President Bush has signed Johanna’s Law, landmark legislation that authorizes development of a national gynecologic cancer awareness campaign. The federal campaign would educate American women and health professionals about the signs and symptoms of ovarian and other gynecologic cancers.
The President signed the bill on Friday, January 12. Both houses of Congress unanimously approved Johanna’s Law: the Gynecologic Cancer Education and Awareness Act late last year.
Johanna’s Law authorizes $16.5 million over a three-year period to the U.S. Department of Health and Human Services for the awareness and education campaign. It is named for Johanna Silver Gordon, who died from ovarian cancer in 2000.
“This achievement is the result of the tireless work and dedication of all of our Congressional champions, the Society of Gynecologic Oncologists, and a far-reaching alliance of grassroots activists whose lives have been touched by gynecologic cancers,” said Sherry Salway Black, executive director of the Ovarian Cancer National Alliance. “The ovarian cancer community in particular has played a critical role in the passage of Johanna’s Law through the Ovarian Cancer Action Network.”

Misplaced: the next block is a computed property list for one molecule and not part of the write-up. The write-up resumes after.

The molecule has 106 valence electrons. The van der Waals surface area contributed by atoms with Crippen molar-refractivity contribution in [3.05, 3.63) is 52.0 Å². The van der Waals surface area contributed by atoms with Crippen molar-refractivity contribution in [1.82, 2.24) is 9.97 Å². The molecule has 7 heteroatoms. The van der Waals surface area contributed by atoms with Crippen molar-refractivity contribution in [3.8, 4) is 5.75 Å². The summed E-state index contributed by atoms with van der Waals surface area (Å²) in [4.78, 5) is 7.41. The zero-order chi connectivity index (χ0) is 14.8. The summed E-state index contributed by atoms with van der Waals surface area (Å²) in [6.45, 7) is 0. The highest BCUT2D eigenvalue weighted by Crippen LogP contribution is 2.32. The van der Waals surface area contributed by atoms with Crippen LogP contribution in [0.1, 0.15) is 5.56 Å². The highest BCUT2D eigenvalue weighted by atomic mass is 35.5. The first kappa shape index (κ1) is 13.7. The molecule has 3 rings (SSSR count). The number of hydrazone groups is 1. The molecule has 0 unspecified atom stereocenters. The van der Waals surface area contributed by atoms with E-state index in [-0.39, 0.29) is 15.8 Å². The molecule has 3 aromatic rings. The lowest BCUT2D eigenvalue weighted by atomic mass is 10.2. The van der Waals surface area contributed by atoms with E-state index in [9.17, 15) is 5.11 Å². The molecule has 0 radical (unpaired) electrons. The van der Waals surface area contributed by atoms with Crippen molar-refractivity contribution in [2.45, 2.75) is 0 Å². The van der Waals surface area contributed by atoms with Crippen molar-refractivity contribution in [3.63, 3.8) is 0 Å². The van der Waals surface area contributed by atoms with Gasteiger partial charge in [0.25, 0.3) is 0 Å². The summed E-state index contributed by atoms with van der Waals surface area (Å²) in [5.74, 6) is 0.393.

“This is an exciting development in our efforts to save women’s lives through earlier detection of ovarian cancer,” said Johanna’s sister, Sheryl Silver, who conceived Johanna’s Law and has worked tirelessly for its passage. “By educating the public about the risk factors and symptoms of gynecologic cancers, Johanna’s Law will help women recognize potentially dangerous symptoms and seek appropriate medical attention sooner.”
OCAN and other advocates now have another hurdle to overcome. Because Johanna’s Law is an authorizing measure, it does not include any appropriations, so OCAN and other advocates will need to work to urge Congressional funding for the campaign.
Sherry Salway Black
Ovarian Cancer National Alliance
910 17th St., NW, Suite1190
Washington, D.C. 20006